My field assistants have an interesting belief. They say that tigers are very fond of elephant milk, because it is nutritious. So when there is a young calf in an elephant herd, tigers follow that herd, in the hope of getting some milk from the lactating cow elephant. Though I think that if a tiger is following an elephant herd with a young calf, it is probably trying to eat that calf, rather than drink its mother’s milk!
Still, the observation – that of tigers selectively following elephant herds with young calves, but not otherwise – is a rare one, and an important contribution to natural history. Starting off from there, you can get into all kinds of interesting scientific questions. How does the tiger discover that there is a new born elephant calf in that herd? How does it trade off the risk of injury or death from the protective herd, against the benefits of a fat juicy meal? How does it decide the best moment to attack? And when does it decide that this is a failed investment, and give up?
T in tribal societies is based on repeated observations, pooled across many individual people, over several years, decades or even centuries. That can make it very powerful, because it brings together empirical experiences that no one person – let alone an urban-educated scientist – can hope to gain in a lifetime. For example, the Nilgiri marten is a rare species that is very poorly studied by scientists. The Kani name for this species, Kombukodukka, is interesting in itself, describing one aspect of the animals behaviour. It is derived from the fact that these tough little carnivores hide in tree branches (kombu), and even ambush much larger langurs.
Such knowledge, though, is also more subject to errors in interpretation, because the observations may be incidental, incomplete, or biased. And at some point in time, the acute observation of a tiger prowling after an elephant calf turns into a legend of the tiger drinking elephant milk. Modern science is (allegedly) the opposite: you have very specific hypotheses that you test in a more deductive manner. An ideal balance would be to combine them:serving up hypotheses and predictions, to be specifically tested and validated using scientific methods.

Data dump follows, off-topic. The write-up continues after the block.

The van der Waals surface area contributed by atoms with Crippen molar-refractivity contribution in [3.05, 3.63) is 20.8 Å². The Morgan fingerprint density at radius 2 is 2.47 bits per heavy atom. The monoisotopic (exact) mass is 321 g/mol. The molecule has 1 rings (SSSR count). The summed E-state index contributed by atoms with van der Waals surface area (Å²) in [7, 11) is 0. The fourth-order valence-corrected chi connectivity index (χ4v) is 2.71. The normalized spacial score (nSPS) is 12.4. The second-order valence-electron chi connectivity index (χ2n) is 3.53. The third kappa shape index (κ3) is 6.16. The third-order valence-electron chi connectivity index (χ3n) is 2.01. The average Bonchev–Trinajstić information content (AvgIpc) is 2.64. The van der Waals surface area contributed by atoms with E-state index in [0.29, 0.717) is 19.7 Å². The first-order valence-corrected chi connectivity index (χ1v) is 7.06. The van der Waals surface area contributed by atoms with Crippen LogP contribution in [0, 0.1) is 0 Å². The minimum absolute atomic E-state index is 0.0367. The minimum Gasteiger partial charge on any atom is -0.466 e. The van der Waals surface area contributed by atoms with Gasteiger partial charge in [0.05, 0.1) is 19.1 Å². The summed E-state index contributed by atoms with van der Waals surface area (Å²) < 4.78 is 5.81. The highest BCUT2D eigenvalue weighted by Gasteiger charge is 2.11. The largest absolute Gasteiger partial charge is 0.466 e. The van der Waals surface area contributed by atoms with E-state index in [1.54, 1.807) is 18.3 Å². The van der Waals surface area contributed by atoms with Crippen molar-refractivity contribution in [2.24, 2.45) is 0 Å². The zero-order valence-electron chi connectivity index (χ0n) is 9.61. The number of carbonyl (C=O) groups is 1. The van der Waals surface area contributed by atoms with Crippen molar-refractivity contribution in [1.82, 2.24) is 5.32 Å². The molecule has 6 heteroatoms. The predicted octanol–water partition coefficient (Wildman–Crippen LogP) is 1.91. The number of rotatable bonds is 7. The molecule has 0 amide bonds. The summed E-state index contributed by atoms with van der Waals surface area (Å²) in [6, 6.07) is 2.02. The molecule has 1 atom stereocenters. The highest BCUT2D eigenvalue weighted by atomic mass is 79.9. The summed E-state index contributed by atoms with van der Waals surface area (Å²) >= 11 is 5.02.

Ideally, this should be done by tribal scientists, who can bring together both their traditional knowledge and modern science/management. Those who are born to the sound of a tiger roaring in the nearby forest can probably do a better job studying and conserving it. I am sure any of my field assistants would have been 10 times the ecologist that I am – if they had had the appropriate education. Instead, they provide wage labour for urban scientists. Ironically, these guys were the ones that arguably showed more scientific traits at school – they were rebels, who liked to go into forests, and learn from observing plants and animals rather than from their mind-numbing textbooks. But our education system is committed to imposing conformity, killing curiosity, and celebrating mediocrity. Gotta be faithful to 19th century colonial mandates, right? Those of their peers who continued in school are now in better-paying conventional jobs in the larger economy, though their traditional knowledge has eroded. This is of course inevitable as traditional communities become part of the mainstream – after all, no culture is a museum piece.
My point though, is that those who are interested in making the transition into professions where their traditional ecological knowledge is relevant, should be helped in doing so. This would help them personally, the scientific community, and society as a whole. Modern education is necessary in this process but not sufficient in itself. Pending the much awaited entry of the Indian education system into the 21st century, ecologists, whose data collection and even survival in the field is reliant on their field assistants, can help. For example, through providing scholarships or internships to promising kids to prevent them from dropping out, or holding regular talks in local schools. Some researchers do this already, but I feel there could be a lot more.
What if the kids are more interested in conventional jobs in the big city? At the very least, traditional ecological knowledge needs to be documented so that *somebody* can learn from it. And, maybe things will go a full circle. Maybe they will migrate to cities,and one day, their descendants will get tired of the noise and heat and chaos, and decide to go to the rainforest and study wildlife!